Citroen Grand C4 Picasso autonomous ride review

We venture on the the Boulevard Peripherique in Paris then hand over control to a very clever Citroen C4 Picasso

This early prototype shows PSA is working hard to offer both semi and fully-autonomous vehicles within the next five years. The software it is developing needs honing and refining, but early signs are extremely promising.

On the eve of this year’s Paris Motor Show, we were invited to the launch of PSA Peugeot Citroen’s new Free2Move mobility sub-brand. Held at Peugeot’s extravagant showroom on the Champs Elysees in Paris, bosses were brought together to discuss the project among the various partners, start-ups and developers.

Outside sat a pair of unassuming Citroen Grand C4 Picassos, with the words ‘Autonomous Driving’ sprawled down the side. A quick peek inside uncovered a plethora of wires and screens, as well as a sawn-off steering wheel – presumably designed to offer an improved view of the butchered dash. 

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Fortunately, these cars aren’t only for show. These are very early autonomous prototypes, in which we’ve been gifted a ride around the chaotic Boulevard Peripherique – a multi-lane highway that runs around the centre of France’s capital city.

Our guide is PSA’s head of innovation and advanced technologies Vincent Abadie. He’s been responsible for the brand’s autonomous drive tech for more than four years, and is an expert in his field. 

We take a seat in the back, while Abadie sits up front and talks us through the setup and what we can expect from the rather crude-looking prototype. The first thing we notice is the BMW-sourced gear lever – likely fitted due to the fact Citroen’s usual steering-mounted shifter would clash with some of the car’s complex systems.

We pull away without any autonomous aids. Abadie informs us it simply isn’t safe to drive up and down the streets of Paris without driver input: “We are not allowed to drive in cities,” he says. “The first step is on motorways.”

Before long we’re in the middle lane of a three-lane highway. Abadie points to the retro-fitted screen, which is helpfully telling us this Grand C4 Picasso is ready for autonomous driving. He clicks ok, and hands over total control to the car.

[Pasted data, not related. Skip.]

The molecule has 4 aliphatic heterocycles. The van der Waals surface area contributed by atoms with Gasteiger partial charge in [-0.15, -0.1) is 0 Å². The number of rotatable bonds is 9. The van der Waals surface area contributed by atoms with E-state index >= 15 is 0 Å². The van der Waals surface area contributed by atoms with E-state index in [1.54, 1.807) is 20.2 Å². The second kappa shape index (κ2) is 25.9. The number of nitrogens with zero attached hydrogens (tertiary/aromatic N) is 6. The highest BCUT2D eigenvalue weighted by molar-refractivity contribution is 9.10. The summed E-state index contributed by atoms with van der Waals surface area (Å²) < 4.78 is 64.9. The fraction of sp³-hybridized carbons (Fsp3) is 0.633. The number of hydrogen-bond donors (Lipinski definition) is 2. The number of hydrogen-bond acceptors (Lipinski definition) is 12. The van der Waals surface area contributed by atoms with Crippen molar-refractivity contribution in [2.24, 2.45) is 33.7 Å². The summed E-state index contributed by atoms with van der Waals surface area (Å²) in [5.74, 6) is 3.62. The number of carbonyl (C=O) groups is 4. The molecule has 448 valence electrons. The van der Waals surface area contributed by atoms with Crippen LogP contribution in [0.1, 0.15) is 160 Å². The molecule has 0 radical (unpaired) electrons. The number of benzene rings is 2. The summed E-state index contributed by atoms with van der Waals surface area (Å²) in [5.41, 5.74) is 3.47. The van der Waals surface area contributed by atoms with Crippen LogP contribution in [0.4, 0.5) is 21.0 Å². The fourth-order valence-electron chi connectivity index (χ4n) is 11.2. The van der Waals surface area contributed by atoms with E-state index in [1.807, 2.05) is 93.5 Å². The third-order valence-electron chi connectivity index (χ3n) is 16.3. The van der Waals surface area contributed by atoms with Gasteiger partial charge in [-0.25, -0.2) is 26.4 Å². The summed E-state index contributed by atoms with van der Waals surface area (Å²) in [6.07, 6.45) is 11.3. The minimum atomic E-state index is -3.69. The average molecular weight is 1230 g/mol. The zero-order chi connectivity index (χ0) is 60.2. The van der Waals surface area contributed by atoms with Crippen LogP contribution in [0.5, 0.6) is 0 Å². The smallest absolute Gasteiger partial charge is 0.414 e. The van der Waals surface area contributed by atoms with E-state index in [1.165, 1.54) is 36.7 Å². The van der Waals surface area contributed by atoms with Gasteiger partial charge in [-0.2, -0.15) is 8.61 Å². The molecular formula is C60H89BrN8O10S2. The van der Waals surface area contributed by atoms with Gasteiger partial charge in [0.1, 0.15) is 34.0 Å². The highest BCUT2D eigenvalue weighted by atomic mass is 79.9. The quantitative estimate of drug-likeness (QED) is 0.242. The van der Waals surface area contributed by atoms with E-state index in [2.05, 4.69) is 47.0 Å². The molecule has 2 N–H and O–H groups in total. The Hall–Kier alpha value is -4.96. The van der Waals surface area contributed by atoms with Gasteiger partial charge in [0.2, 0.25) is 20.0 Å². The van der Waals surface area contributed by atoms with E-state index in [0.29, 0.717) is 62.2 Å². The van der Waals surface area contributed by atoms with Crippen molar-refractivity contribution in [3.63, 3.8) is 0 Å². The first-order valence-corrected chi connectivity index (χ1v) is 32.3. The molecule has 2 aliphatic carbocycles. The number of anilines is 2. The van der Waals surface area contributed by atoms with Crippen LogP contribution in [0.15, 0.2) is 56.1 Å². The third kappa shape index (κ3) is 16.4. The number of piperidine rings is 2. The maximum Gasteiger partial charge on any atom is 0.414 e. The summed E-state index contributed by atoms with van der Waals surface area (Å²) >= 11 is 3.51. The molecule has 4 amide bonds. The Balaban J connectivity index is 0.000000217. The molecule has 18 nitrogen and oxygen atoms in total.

The system uses a “complex fusion of radars” as well as thousands of lines of complex code. It also utilises existing features such as traffic sign recognition and lane departure warning. The radars are constantly monitoring the road in every direction to ensure it detects everything, and first impressions are impressive – especially when we get cut up by an impatient Frenchman in a beaten-up Renault Clio

The set-up isn’t as smooth as Tesla’s Autopilot system, but Abadie insists this will improve through each iteration. We pull through a tunnel and it slows very late for an approaching truck, though there’s no question surrounding the effectiveness of the unchanged brakes – as we come to a halt in good time. The car starts up again without input and automatically pulls all the way up to the 70kmh (43mph) speed limit.

“We have to validate everything,” he tells us. “The autonomous vehicle is very polite. It lets other vehicles pull past – and this is why our first steps are on the motorway.”

He insists cars are more predictable than humans, and that this is the main reason they can’t test in town just yet. While cars can only move left or right, people can change their minds in a split second, stepping out into the road or across an intersection without warning.

Abadie says the system has been tested up to 130kmh (81mph), though it’ll only operate within the set speed limits due to laws and legislation. As a result, our brief trial was at very low speeds, but there’s no reason to suggest it’d act any differently the faster you go. There’s no denying it needs refining, but as a concept or principle, the PSA Group is right on track. 

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